Holy doors and Jubilee Walking Itineraries

holy doors and jubilee walking Itineraries

The Holy Doors

One of the main Jubilee traditions involves the opening of the Papal Basilicas Holy Doors. Each of the major basilicas in Rome: San Giovanni in Laterano, Santa Maria Maggiore, San Paolo fuori le mura, and of course San Pietro has a holy door that will be opened to kick off the year of mercy on December 8th. The doors of San Giovanni and San Paolo fuori le Mura will open on December 13th, and the door to Santa Maria Maggiore will open on January 1st. Although these beautiful basilicas are always worth visiting, the chance to walk through these “doorways of mercy” is a once in a lifetime opportunity for many, especially for those looking to receive the “Jubilee Indulgence.” To walk through the Holy Door at San Pietro, or St. Peter’s, you must register online beforehand and choose a specific date and time.

Holy doors and Walking Tours: What to see


Walking Itineraries

For those looking to get the full experience by making a Jubilee pilgrimage, there are designated routes for “penitential” walks that begin at each Papal Basilica and end at St. Peter’s. There are four main itineraries, Via Papale (which has two variations), Via del Pellegrino and Cammino Mariano, all of which end at Castel Sant’Angelo, where a protected pathway leads pilgrims to St. Peter’s.

itinerari giubileoThe Via Papale begins at San Giovanni in Laterano, passes the Colosseum and Mamertine Prison, and splits in two at Piazza Navona, where one can either go to Santa Maria in Vallicella, (a.k.a.Chiesa Nuova) or San Salvatore in Lauro.

The Via del Pellegrino route begins at San Giovanni as well, although from there it stops at San Giovanni Battista dei Fiorentini before winding all the way to Castel Sant’Angelo.

The Cammino Mariano begins at Santa Maria Maggiore then passes several churches dedicated to Our Lady and joins Via Papale at Piazza Navona. Churches are selected as stopping points for their historical and sacred importance as places where Pilgrims can go to confess and pray.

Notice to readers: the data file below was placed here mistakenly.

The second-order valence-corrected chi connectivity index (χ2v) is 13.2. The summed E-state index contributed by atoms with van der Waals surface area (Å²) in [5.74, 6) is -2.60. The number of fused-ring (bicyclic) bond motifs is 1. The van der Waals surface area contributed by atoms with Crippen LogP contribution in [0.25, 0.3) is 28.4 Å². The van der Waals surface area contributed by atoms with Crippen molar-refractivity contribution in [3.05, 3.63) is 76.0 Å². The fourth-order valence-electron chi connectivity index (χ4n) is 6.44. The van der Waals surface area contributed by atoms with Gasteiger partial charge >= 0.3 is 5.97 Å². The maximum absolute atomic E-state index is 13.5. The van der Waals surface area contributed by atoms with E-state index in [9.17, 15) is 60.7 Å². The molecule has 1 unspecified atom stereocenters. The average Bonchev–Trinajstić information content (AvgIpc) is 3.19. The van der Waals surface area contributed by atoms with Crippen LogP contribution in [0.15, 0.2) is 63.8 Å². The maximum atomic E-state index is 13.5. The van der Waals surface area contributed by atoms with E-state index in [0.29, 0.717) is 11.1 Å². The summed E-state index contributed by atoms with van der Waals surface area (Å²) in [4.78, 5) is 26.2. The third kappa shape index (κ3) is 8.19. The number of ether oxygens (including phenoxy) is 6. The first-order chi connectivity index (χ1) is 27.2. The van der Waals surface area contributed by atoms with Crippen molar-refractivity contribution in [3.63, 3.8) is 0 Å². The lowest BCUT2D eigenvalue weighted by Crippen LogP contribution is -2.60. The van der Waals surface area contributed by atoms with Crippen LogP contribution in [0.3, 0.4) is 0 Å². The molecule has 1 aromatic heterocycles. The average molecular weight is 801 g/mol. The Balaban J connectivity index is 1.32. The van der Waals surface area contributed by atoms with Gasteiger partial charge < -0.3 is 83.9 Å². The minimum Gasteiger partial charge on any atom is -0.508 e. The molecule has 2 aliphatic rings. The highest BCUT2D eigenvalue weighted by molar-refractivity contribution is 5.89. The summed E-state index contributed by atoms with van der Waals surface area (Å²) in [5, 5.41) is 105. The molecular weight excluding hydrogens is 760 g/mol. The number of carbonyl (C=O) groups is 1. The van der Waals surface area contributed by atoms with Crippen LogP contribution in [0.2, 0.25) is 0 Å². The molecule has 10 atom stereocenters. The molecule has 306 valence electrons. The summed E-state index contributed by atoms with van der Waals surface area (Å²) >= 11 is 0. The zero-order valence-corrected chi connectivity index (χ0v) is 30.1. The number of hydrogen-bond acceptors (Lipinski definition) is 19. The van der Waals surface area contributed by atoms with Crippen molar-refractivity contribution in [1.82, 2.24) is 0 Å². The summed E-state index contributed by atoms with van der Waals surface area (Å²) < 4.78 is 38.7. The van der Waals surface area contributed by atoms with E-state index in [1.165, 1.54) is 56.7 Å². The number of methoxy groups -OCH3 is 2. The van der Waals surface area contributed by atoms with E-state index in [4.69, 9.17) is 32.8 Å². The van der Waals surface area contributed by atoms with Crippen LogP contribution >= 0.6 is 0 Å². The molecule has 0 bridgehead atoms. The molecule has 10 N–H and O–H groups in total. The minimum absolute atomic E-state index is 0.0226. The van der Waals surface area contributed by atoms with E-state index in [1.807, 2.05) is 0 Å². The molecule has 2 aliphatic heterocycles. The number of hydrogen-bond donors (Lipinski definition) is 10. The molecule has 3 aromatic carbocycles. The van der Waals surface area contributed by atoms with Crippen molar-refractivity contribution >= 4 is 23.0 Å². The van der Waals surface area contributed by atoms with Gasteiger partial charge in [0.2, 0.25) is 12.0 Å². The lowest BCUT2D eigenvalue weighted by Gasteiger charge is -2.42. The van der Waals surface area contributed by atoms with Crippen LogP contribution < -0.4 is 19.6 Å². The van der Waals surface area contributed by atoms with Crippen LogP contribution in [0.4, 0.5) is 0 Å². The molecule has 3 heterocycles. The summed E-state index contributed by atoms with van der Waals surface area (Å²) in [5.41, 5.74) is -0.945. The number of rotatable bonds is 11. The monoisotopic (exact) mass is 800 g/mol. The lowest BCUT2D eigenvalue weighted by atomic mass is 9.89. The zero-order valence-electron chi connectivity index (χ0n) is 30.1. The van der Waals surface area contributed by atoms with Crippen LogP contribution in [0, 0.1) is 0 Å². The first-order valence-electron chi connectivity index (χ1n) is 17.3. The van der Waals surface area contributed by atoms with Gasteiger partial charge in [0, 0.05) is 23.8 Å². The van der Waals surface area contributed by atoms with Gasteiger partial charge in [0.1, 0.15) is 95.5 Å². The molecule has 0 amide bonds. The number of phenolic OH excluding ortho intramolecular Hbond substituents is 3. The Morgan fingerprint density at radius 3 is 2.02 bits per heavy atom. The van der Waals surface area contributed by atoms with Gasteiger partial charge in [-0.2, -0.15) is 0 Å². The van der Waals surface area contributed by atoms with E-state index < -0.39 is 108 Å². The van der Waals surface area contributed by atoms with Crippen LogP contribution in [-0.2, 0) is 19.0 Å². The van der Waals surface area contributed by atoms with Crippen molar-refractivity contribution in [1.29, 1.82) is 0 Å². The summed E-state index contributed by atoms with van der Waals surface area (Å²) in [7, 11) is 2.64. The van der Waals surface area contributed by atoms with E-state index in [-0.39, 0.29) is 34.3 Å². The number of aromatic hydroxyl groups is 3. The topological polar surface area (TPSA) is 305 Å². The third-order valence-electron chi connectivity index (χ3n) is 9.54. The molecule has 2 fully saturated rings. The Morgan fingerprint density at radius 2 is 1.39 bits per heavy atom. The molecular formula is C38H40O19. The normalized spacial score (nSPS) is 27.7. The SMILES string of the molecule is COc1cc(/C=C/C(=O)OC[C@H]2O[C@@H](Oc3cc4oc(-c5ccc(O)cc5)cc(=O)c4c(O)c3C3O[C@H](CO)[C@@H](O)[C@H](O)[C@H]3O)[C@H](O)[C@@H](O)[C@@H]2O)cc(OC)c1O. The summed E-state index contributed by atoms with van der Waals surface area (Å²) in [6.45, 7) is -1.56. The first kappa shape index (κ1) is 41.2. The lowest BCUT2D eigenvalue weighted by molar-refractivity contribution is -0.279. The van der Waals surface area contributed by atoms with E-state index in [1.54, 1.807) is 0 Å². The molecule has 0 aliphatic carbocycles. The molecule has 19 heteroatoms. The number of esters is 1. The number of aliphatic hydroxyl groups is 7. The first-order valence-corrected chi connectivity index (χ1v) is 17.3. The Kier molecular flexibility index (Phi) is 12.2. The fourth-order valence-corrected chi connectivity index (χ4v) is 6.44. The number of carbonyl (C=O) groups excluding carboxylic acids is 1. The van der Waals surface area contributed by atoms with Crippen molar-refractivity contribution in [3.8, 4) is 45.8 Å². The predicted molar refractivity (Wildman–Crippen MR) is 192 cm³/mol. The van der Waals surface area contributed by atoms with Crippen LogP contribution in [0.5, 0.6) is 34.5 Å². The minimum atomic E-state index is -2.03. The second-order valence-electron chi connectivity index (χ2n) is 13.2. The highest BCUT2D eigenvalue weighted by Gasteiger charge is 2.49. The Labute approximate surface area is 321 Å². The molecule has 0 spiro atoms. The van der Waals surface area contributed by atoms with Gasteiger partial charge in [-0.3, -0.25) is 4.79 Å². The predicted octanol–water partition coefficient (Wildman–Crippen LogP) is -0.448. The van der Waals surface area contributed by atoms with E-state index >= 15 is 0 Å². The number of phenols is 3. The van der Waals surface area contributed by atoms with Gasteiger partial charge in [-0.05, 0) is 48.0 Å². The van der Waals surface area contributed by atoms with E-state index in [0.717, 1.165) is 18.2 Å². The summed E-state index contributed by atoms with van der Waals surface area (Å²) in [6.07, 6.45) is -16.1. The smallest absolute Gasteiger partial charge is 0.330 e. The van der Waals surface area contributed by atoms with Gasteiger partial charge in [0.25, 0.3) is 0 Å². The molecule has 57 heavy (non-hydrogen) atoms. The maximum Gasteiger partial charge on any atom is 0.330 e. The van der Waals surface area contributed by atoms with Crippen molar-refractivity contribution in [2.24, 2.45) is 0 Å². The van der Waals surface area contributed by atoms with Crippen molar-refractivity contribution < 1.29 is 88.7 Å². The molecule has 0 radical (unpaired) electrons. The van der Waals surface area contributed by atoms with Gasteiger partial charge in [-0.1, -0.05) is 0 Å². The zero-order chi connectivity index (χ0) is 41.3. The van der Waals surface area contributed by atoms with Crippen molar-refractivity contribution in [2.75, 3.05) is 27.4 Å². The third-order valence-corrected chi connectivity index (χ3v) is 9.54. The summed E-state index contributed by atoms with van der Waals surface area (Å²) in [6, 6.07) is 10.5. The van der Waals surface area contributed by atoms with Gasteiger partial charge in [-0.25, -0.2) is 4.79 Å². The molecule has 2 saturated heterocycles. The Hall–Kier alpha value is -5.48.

There is also the ancient “Seven Church Walk” which dates by to 1552 and can take one or two days depending on how fast you cover the 20km distance. The pilgrimage ritual includes visiting the four major basilicas and three other historical Jubilee churches: San Lorenzo fuori le Mura, Santa Croce in Gerusalemme, and San Sebastiano fuori le mura. The walk, which has traditionally been done overnight after the 7pm mass at Santa Maria Vallicella, starts at St. Peter’s and ends at Santa Maria Maggiore.



Holy doors and Walking Tours: What to see


For those looking to maximize their Jubilee in Rome experience, the Omnia Card is an affordable and efficient option. The card includes a “Fast Track” line pass for St. Peter’s, the Vatican Museum and the Sistine Chapel, as well as guided tour of San Giovanni in Laterano (one of the four major Papal Basilicas.) In addition, the card provides you with access to the Colosseum, Roman Forum and Palatine Hill and the ability to travel around Rome by hopping on and off the Roma Cristiano Open Bus tour. To learn more about the benefits of the Omnia card, check out www.omniavaticanrome.org.

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